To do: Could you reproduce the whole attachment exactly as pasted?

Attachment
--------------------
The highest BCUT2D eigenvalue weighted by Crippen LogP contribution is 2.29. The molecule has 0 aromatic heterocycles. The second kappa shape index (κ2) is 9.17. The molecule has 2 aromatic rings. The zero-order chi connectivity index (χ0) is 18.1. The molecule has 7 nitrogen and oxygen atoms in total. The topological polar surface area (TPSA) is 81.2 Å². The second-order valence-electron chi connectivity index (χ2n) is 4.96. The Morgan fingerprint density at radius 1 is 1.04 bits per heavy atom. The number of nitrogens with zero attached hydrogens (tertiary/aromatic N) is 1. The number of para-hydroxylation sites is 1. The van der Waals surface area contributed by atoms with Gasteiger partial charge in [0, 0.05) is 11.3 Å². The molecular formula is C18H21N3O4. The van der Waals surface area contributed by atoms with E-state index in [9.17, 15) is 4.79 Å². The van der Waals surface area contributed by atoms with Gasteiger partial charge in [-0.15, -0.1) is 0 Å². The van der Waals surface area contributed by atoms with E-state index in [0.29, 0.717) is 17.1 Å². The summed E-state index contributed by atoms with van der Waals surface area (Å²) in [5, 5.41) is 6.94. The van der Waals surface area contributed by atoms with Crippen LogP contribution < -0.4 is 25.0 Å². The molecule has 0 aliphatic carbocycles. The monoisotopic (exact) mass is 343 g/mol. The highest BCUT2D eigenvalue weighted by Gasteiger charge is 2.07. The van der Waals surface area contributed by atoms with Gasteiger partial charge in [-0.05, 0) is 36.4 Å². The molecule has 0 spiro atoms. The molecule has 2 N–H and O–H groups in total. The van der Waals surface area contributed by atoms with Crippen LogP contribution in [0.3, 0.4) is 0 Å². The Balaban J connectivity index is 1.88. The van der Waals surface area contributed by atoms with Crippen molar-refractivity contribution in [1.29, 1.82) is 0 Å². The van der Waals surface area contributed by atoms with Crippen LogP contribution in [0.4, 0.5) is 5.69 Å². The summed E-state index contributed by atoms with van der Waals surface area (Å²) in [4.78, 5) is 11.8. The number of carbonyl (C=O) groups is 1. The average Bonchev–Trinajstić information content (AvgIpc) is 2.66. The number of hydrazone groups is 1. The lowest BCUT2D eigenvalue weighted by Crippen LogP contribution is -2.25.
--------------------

The highest BCUT2D eigenvalue weighted by Crippen LogP contribution is 2.29. The molecule has 0 aromatic heterocycles. The second kappa shape index (κ2) is 9.17. The molecule has 2 aromatic rings. The zero-order chi connectivity index (χ0) is 18.1. The molecule has 7 nitrogen and oxygen atoms in total. The topological polar surface area (TPSA) is 81.2 Å². The second-order valence-electron chi connectivity index (χ2n) is 4.96. The Morgan fingerprint density at radius 1 is 1.04 bits per heavy atom. The number of nitrogens with zero attached hydrogens (tertiary/aromatic N) is 1. The number of para-hydroxylation sites is 1. The van der Waals surface area contributed by atoms with Gasteiger partial charge in [0, 0.05) is 11.3 Å². The molecular formula is C18H21N3O4. The van der Waals surface area contributed by atoms with E-state index in [9.17, 15) is 4.79 Å². The van der Waals surface area contributed by atoms with Gasteiger partial charge in [-0.15, -0.1) is 0 Å². The van der Waals surface area contributed by atoms with E-state index in [0.29, 0.717) is 17.1 Å². The summed E-state index contributed by atoms with van der Waals surface area (Å²) in [5, 5.41) is 6.94. The van der Waals surface area contributed by atoms with Crippen LogP contribution < -0.4 is 25.0 Å². The molecule has 0 aliphatic carbocycles. The monoisotopic (exact) mass is 343 g/mol. The highest BCUT2D eigenvalue weighted by Gasteiger charge is 2.07. The van der Waals surface area contributed by atoms with Gasteiger partial charge in [-0.05, 0) is 36.4 Å². The molecule has 0 spiro atoms. The molecule has 2 N–H and O–H groups in total. The van der Waals surface area contributed by atoms with Crippen LogP contribution in [0.3, 0.4) is 0 Å². The Balaban J connectivity index is 1.88. The van der Waals surface area contributed by atoms with Crippen molar-refractivity contribution in [1.29, 1.82) is 0 Å². The van der Waals surface area contributed by atoms with Crippen LogP contribution in [0.4, 0.5) is 5.69 Å². The summed E-state index contributed by atoms with van der Waals surface area (Å²) in [4.78, 5) is 11.8. The number of carbonyl (C=O) groups is 1. The average Bonchev–Trinajstić information content (AvgIpc) is 2.66. The number of hydrazone groups is 1. The lowest BCUT2D eigenvalue weighted by Crippen LogP contribution is -2.25.